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Bronx Woman Toughing It Out At University Of Iowa

December 10, 1988

IOWA CITY, Iowa (AP) _ Welfare mother Elyse Sanchez had a lot of confidence when she accepted a teaching fellowship and moved her children from a rat-infested building in New York to a three-bedroom apartment in view of open space and corn fields.

That was in August. Since then, Ms. Sanchez says her confidence has been tried by the rigors of academia at the University of Iowa and the unexpected departure of her adopted daughter, Rochelle.

″It’s harder than I feared it would be. I came to see I didn’t come fully prepared. The education which I received in New York did not prepare me for graduate school in the 1980s,″ Ms. Sanchez said.

″I feel as though I’m beating batter and I’m going to cook it on a wood stove while everyone else can just pop it in the microwave oven,″ she said.

But she’s also marveling at the strong sense of community.

Ms. Sanchez, 35, who had been living in the New York City borough of the Bronx, made national news when she graduated from Lehman College in New York last summer with a 4.0 grade-point average, and was offered the Iowa post.

Adviser Miriam Gilbert said Ms. Sanchez, who will begin teaching in the English Department next year, is fitting in nicely.

″I don’t think it’s necessarily the easiest thing in the world to come with the spotlight on you,″ Ms. Gilbert said. ″In my own class, she’s a wonderful asset, full of contributions and ideas and sharing a great deal with others in the class.″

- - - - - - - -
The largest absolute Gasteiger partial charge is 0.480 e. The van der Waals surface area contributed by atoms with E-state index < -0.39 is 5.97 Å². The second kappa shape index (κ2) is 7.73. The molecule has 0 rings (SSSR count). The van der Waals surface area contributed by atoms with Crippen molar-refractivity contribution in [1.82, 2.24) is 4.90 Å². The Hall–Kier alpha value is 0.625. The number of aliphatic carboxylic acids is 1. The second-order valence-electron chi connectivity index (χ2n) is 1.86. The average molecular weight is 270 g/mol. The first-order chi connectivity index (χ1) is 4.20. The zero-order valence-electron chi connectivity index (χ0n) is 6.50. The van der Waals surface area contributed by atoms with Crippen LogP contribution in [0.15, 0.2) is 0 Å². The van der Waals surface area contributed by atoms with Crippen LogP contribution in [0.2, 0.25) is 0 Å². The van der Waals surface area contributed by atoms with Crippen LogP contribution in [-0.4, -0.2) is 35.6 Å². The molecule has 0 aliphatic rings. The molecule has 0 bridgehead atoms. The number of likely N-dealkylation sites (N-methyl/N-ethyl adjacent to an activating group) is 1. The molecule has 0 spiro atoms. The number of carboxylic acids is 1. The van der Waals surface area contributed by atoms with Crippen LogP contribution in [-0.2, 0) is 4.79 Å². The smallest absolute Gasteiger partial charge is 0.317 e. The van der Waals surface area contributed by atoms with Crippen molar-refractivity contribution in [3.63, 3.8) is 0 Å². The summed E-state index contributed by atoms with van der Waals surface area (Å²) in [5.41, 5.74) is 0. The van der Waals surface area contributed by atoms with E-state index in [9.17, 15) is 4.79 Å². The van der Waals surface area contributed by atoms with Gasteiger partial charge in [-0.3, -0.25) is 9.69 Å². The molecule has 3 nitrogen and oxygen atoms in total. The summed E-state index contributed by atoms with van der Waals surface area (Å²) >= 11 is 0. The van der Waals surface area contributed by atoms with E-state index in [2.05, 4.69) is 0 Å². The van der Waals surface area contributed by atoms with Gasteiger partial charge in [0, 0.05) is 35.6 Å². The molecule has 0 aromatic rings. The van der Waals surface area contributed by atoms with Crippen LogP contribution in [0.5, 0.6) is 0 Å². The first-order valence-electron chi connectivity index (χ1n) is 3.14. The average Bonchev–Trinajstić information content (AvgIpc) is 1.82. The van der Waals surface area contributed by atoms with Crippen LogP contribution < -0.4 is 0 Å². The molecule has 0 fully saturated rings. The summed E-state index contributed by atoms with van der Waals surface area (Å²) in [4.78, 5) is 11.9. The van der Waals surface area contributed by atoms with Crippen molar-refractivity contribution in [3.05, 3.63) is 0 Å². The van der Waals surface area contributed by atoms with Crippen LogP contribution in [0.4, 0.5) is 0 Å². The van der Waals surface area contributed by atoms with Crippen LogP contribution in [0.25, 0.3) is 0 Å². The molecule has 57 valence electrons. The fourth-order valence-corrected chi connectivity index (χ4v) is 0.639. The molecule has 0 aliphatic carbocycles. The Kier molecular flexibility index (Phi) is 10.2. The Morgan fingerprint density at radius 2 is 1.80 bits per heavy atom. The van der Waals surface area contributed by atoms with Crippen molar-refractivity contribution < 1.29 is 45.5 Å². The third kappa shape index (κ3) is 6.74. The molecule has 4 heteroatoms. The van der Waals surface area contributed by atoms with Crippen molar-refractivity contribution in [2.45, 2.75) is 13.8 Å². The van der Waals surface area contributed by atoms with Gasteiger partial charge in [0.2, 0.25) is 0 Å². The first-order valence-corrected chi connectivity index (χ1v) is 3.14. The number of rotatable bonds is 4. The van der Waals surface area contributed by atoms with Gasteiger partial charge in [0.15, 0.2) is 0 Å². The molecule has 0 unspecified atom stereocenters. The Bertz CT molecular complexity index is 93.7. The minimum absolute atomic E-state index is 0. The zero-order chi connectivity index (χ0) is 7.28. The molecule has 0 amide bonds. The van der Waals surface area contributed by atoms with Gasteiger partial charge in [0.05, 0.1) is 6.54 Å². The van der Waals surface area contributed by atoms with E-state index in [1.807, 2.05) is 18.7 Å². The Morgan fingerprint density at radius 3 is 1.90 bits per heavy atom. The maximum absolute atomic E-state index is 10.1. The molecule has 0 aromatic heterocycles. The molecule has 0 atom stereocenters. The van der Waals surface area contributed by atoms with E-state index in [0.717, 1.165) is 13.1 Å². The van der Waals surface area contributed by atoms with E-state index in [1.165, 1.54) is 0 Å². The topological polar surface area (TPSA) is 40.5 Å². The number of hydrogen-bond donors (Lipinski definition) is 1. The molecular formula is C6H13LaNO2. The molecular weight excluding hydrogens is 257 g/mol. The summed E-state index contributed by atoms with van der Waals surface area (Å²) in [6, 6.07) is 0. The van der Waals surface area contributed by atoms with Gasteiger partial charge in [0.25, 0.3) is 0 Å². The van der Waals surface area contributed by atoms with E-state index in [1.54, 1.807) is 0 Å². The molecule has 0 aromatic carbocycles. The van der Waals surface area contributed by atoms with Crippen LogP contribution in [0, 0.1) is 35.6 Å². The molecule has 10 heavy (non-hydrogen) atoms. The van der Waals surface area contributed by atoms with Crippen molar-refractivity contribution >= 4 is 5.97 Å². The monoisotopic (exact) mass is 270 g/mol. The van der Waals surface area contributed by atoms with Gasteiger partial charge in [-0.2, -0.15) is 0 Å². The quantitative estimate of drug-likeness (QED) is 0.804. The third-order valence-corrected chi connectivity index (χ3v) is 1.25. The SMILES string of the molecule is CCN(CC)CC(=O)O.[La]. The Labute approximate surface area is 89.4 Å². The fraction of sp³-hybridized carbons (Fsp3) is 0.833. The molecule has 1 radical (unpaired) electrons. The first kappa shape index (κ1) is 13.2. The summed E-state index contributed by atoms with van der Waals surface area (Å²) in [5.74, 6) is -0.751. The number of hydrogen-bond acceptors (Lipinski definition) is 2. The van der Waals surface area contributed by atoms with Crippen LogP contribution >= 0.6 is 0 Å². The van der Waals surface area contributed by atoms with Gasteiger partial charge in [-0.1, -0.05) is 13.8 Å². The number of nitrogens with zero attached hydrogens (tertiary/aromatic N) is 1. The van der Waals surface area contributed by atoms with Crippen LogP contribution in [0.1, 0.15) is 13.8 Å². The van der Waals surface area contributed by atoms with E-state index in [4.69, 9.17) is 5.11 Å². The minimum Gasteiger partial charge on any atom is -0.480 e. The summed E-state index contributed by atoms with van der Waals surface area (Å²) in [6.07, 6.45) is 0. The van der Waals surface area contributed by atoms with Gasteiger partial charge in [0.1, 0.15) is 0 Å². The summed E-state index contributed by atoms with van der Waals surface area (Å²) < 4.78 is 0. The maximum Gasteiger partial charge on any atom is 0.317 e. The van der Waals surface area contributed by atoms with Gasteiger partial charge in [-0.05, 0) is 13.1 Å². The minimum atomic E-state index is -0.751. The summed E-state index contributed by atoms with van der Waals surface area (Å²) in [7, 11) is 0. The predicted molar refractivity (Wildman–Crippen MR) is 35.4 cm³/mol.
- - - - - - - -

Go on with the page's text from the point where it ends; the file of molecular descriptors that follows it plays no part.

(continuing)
But life at home has been tough. Adopted daughter Rochelle, 17, who had been with Ms. Sanchez since she was 3 and babysat Ms. Sanchez’ three younger children while Ms. Sanchez got her degree at Lehman, left in mid-October. The University of Iowa had waived tuition for Rochelle as part of the fellowship agreement.

″She had written something for her rhetoric class. She said she hated me and always had. It wasn’t anything I had done, just being in the room with me made her angry,″ Ms. Sanchez recalled in an interview. ″So I said if you’re really unhappy here, why don’t you think about maybe leaving.

″Within 10 minutes she packed her bags.″

″At that point I began to doubt what I was doing here because it had so many implications,″ Ms. Sanchez said. ″I began to think, ’I want to teach people her age, and if she’s so against work, if this is the attitude an adolescent has and she’s my own daughter, how are a bunch of students going to accept me when I begin teaching next year?‴

She decided to tough it out, concentrating on her workload of three courses and caring for her other three children, aged 12, 11 and almost 9.

She explained her problems to English Department Chairman John Raeburn and Ms. Gilbert, and credits the pair with helping her through that difficult period. She said she wasn’t accustomed to ″such a sense of community.″

″That’s a nice feeling to have here, that people understand one’s problems,″ said Ms. Sanchez. ″I had been told that when I got here it was going to be very cut-throat, but it hasn’t been.″

Ms. Sanchez said she and her children will go back to New York for Christmas, but she doesn’t miss the city.

″I don’t feel this constant sense of anxiety anymore. I think I picked the right place,″ she said. ″The kids like it here, they absolutely adore it.″

″The big threat, my parental threat, is that I’ll take them back to New York if they don’t behave,″ she said.

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